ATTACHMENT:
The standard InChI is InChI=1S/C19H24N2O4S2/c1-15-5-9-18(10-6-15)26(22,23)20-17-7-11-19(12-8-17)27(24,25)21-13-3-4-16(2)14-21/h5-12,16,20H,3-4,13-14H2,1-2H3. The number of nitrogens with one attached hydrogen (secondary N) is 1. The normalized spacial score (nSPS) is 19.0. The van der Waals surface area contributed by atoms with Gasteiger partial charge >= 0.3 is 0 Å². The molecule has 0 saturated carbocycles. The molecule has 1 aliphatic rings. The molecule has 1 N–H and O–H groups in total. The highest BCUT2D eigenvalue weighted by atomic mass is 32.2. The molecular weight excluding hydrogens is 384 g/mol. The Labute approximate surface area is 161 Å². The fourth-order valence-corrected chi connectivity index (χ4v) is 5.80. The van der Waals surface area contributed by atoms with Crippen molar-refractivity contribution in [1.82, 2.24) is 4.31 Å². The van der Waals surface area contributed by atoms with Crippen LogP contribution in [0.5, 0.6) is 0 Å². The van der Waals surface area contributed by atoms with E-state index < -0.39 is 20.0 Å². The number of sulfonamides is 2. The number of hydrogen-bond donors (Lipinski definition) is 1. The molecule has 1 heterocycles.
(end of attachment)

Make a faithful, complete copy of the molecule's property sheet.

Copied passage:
The standard InChI is InChI=1S/C19H24N2O4S2/c1-15-5-9-18(10-6-15)26(22,23)20-17-7-11-19(12-8-17)27(24,25)21-13-3-4-16(2)14-21/h5-12,16,20H,3-4,13-14H2,1-2H3. The number of nitrogens with one attached hydrogen (secondary N) is 1. The normalized spacial score (nSPS) is 19.0. The van der Waals surface area contributed by atoms with Gasteiger partial charge >= 0.3 is 0 Å². The molecule has 0 saturated carbocycles. The molecule has 1 aliphatic rings. The molecule has 1 N–H and O–H groups in total. The highest BCUT2D eigenvalue weighted by atomic mass is 32.2. The molecular weight excluding hydrogens is 384 g/mol. The Labute approximate surface area is 161 Å². The fourth-order valence-corrected chi connectivity index (χ4v) is 5.80. The van der Waals surface area contributed by atoms with Crippen molar-refractivity contribution in [1.82, 2.24) is 4.31 Å². The van der Waals surface area contributed by atoms with Crippen LogP contribution in [0.5, 0.6) is 0 Å². The van der Waals surface area contributed by atoms with E-state index < -0.39 is 20.0 Å². The number of sulfonamides is 2. The number of hydrogen-bond donors (Lipinski definition) is 1. The molecule has 1 heterocycles.